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The constitution provides for freedom of religion, and other laws and policies contributed to the generally free practice of religion.
The government generally respected religious freedom in practice. There was no change in the status of respect for religious freedom by the government during the reporting period.
There were no reports of societal abuses or discrimination based on religious affiliation, belief, or practice.
The U.S. government discusses religious freedom with the government as part of its overall policy to promote human rights.
Section I. Religious Demography
The country has an area of 999 square miles and a population of 460,000. The country is historically Roman Catholic, and Catholicism remains the predominant faith. According to a 1979 law, the government may not collect or maintain statistics on religious affiliation; however, the Ministry of Religious Affairs estimates that more than 90 percent of the population is Catholic. The Lutheran and Calvinist churches are the largest Protestant denominations; Anglicans are also present. The local press estimates that there are 9,000 Muslims; 5,000 Orthodox Christians (Greek, Serbian, Russian, and Romanian); and 1,000 Jews. The Baha'i Faith, the Universal Church, and Jehovah's Witnesses are represented in smaller numbers. There is a small Church of Jesus Christ of Latter-day Saints (Mormon) community.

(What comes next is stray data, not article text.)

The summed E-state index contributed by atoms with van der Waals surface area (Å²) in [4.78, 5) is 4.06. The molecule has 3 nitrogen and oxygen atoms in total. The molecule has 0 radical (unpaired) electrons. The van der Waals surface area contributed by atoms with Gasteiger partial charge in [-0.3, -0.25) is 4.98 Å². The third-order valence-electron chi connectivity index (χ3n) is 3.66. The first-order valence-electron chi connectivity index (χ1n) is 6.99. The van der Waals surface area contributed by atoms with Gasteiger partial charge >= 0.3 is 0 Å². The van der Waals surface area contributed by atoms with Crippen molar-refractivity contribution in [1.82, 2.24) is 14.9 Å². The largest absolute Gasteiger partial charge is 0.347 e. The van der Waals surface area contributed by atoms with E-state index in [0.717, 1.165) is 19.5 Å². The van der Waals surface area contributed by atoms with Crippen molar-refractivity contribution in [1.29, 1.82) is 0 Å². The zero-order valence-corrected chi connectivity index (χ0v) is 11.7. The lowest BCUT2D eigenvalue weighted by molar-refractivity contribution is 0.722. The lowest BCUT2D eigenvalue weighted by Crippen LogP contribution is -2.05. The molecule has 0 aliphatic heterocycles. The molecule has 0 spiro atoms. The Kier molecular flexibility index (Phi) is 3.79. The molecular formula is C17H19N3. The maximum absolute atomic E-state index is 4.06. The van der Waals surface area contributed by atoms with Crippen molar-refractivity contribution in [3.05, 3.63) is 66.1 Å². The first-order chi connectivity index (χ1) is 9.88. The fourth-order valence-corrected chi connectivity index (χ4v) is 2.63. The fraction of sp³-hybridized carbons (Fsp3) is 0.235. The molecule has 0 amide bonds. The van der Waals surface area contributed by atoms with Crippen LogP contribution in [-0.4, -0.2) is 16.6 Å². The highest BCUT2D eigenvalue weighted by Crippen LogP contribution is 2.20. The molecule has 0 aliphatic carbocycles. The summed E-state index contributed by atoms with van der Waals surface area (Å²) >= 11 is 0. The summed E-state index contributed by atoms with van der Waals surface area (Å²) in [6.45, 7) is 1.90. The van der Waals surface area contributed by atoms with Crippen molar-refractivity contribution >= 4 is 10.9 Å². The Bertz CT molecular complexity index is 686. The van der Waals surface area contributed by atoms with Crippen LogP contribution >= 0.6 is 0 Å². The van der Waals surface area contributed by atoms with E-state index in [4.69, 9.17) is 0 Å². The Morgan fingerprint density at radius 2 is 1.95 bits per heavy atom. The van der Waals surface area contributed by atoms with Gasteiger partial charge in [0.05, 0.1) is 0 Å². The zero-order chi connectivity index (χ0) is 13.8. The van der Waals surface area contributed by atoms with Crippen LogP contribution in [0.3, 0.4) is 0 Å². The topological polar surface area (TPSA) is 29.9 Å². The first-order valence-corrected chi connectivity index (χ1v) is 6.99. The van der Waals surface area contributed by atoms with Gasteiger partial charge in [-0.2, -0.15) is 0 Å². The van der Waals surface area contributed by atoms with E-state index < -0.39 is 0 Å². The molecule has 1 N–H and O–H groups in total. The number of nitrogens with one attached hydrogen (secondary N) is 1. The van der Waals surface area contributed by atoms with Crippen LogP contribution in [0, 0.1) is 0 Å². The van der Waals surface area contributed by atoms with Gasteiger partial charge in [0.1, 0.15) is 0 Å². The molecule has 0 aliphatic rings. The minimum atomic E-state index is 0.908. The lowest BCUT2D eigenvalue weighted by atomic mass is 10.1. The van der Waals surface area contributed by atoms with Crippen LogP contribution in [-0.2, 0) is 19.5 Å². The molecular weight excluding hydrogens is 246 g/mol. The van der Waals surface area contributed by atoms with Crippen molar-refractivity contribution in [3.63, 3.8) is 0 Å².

Section II. Status of Government Respect for Religious Freedom
The constitution provides for freedom of religion, and other laws and policies contributed to the generally free practice of religion. There is no state religion; however, some churches receive financial support from the state. The constitution specifically provides for state payment of salaries and pensions of clergy of those religious groups that sign agreements negotiated with the government. The following religious groups receive such support: Catholic; Greek, Russian, Romanian, and Serbian Orthodox; Anglican; the Reformed Protestant Church of Luxembourg; the Protestant Church of Luxembourg; and Jewish congregations.
Following the resignation in 2008 of its national representative, the Muslim community continued to be represented by a temporary president and thus a temporary Shura for more than a year. New Shura elections were expected to take place in July or August 2010. Hardly any progress was made during the reporting period because of the temporary nature of the Shura. One of the main conditions required by the Ministry of Religious Communities for a convention with the Muslim community is an official and stable Shura representing all Islamic Center councils of the country.
An additional contentious point has been the frequent instances by Islamic Center councils of recalling their representative on the Shura board without providing advance notice or explanation. The Ministry of Religious Communities therefore requested legal changes to the statutes of the Islamic Center councils to address this situation and provide more long-term stability to Shura membership.
The government observes the following religious holidays as national holidays: Shrove Monday, Easter Monday, Ascension Day, Whit Monday, Assumption Day, All Saints' Day, All Souls' Day, Christmas, and the second day of Christmas.